Richard Anderson and his wife started investing in real estate with a duplex and grew to thousands of square feet in commercial real estate.
Before real estate, Richard learned from his grandfather who suffered some significant losses in the stock market crash. He taught Richard about investing in the stock market and specifically about two stocks: Disney & Woolworth.
The first real estate investment
In a few years Richard had enough for a downpayment on Seattle duplex with owner financing. The duplex needed some work, but he and his new bride were now invested in real estate.
They lived in one unit and rented out the other. They were thrifty. Richard did all of the construction work, electrical, plumbing, carpentry and his wife, tended to all of the landscape and gardening.
The sale price was $10,000, and the seller carried a note for $9,000.
Four and a half years later they had saved some money and sold the duplex for $15,500. Not a bad return almost 50% return in less than five years.
The Next Deal
The next property was a 13 unit townhouse style apartment building with a courtyard. He and his wife now had two small children, so he converted two units into one unit for additional living space.
The property needed work, but that was something he could do.
- Purchased for $100,000
- $ 10,000 down
In the first year, he spent twice his investment on upgrades as the property making improvements including a new roof. Over time, they converted the 13 units into condominiums and moved on to their next property.
What gave him the confidence to go from a duplex to thirteen units?
The lessons he learned from his grandfather, made Richard a cautious investor. After some thought, Richard came to the conclusion, if a depression occurred and he lost everything, what’s the difference if you owe $1,000 or $100,000?
Since then, Richard and his wife have invested in; Retail, Restaurants, Apartments and Warehouse from Washington to Florida and several points in between.
Early on at the original duplex, Richard was mowing and managed to hit the hose bib causing the water main to leak for the duplex. He got several bids for the repair, but had no money to pay for the work. With no money, but plenty of ability, and willingness to get wet and dirty, he dug the hole, found the junction and threaded the pipe to make the repair.
It is problems like this that test a property owner. The first time it happened, Richard was certain the world would end. After making a successful repair, he gained the experience and confidence to get through it.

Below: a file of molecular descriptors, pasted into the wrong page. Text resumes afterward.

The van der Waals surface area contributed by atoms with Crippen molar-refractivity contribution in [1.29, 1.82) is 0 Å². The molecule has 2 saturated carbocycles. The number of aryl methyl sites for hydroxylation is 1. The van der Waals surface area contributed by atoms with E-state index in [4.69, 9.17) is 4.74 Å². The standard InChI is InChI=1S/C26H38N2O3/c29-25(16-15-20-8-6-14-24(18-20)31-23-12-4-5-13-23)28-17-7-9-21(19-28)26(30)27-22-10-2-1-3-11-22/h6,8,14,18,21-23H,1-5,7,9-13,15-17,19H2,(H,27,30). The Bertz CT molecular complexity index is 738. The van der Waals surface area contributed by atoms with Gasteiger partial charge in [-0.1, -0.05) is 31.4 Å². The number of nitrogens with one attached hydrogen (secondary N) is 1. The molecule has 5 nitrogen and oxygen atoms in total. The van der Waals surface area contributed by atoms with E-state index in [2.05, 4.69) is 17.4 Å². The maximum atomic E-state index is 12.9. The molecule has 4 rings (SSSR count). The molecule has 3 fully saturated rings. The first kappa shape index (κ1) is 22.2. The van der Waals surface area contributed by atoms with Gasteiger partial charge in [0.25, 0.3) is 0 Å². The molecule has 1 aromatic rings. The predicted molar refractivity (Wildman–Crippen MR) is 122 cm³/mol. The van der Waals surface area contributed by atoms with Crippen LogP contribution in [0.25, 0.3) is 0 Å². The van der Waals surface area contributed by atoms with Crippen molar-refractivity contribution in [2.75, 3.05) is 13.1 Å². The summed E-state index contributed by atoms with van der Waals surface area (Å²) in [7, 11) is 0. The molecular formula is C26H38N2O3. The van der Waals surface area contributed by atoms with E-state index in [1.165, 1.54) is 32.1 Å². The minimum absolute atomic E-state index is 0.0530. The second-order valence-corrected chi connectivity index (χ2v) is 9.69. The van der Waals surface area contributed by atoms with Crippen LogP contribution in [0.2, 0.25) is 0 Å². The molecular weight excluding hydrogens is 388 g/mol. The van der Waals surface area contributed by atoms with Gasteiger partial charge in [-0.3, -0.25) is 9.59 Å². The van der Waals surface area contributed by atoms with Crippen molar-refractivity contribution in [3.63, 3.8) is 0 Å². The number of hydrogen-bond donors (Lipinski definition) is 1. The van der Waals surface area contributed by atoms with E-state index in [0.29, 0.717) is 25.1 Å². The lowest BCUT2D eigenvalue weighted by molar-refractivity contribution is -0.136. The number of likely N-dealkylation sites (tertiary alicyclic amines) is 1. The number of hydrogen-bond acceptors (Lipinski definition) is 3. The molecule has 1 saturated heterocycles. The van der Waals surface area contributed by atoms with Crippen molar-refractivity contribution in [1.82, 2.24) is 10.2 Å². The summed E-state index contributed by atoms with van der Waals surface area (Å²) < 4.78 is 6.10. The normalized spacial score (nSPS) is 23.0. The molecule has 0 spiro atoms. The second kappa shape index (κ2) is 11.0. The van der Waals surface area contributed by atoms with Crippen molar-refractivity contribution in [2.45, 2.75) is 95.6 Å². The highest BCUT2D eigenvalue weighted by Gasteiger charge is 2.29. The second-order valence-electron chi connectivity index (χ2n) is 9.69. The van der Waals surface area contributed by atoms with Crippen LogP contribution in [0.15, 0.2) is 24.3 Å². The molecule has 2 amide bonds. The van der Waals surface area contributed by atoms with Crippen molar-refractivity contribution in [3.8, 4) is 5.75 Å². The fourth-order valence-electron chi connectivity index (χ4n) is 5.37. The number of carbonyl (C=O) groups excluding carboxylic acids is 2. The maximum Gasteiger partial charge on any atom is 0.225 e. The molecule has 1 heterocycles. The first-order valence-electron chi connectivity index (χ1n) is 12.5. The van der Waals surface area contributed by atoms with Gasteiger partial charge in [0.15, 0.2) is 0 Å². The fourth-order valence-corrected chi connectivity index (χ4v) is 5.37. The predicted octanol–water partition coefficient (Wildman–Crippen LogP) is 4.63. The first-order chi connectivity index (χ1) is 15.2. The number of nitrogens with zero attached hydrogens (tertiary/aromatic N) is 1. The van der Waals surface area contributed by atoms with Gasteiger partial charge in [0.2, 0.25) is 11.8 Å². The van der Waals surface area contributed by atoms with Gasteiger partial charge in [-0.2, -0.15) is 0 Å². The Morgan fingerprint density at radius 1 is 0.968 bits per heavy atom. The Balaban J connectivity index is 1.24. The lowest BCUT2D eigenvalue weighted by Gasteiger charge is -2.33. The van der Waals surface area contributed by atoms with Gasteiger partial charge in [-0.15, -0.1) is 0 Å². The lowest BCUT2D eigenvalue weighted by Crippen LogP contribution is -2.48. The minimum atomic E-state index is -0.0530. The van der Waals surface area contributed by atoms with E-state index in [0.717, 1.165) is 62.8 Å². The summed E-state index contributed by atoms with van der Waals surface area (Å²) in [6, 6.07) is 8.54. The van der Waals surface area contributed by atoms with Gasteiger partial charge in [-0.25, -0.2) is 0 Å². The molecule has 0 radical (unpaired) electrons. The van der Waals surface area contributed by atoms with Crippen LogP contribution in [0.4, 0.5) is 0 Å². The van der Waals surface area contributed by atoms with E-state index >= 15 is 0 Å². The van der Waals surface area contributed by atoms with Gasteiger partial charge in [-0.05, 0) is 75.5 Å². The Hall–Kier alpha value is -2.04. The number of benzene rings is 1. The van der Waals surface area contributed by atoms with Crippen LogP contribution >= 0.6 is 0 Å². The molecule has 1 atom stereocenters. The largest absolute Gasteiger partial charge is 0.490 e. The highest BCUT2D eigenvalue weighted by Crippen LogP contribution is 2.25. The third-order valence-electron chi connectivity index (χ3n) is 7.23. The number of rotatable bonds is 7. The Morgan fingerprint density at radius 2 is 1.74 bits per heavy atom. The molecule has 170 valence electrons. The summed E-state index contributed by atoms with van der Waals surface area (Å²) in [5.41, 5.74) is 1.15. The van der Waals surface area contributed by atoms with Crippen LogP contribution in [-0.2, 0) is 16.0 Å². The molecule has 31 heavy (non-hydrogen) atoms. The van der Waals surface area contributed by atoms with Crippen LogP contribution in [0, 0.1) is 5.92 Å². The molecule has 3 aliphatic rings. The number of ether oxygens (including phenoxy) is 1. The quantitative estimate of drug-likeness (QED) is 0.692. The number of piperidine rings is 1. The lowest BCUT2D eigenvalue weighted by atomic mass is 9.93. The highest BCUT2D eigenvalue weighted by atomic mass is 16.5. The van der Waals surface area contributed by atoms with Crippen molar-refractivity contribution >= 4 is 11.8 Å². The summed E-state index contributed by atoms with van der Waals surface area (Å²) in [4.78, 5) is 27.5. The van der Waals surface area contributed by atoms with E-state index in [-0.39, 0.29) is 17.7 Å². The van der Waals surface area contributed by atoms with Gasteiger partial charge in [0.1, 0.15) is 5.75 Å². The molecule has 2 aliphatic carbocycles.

The crash of 2008 was tough, even with properties only leveraged to fifty percent. When values are reduced by 50%, and you have a lot of vacancies, it is easy to see how so many investors go under.
After forty five plus years of investing in real estate, Richard and his wife are selling and turning things over to their kids.
The internet is taking over the brick & mortar. It is estimated that the demand for retail space will be fifty percent less than the retail sq footage needs of today. While many have downsized, there will still be a need, but just different. Location is always key. The size needs will change.
Advice: Residential housing especially low and middle class will always be in demand. Location is always key. Know your market. Find the direction where progress is going.
Unless you have a lot of money you need to know how to do the work; electrical plumbing, carpentry and have an eye for what looks good.. This is how you create sweat equity.
Know the laws. Do your turns as fast as possible.
Invest in properties with income. Acreage and undeveloped property are more risky, unless you have the cash needed to wait for a potentially big reward.
It doesn’t take much to start.
If you can find a property in need of repairs, you can learn how to do the work.
Tax structure has changed. It is really getting difficult unless you are super rich.
There is still a ton of opportunity in America to make things happen.
“I wanted to go to college, but never did. When I decided that I wanted to go into real estate, I read every real estate book in the Seattle Public Library, twenty seven at the time and took some classes. Some were not realistic, but I learned some concepts that helped me learn how to run my business.”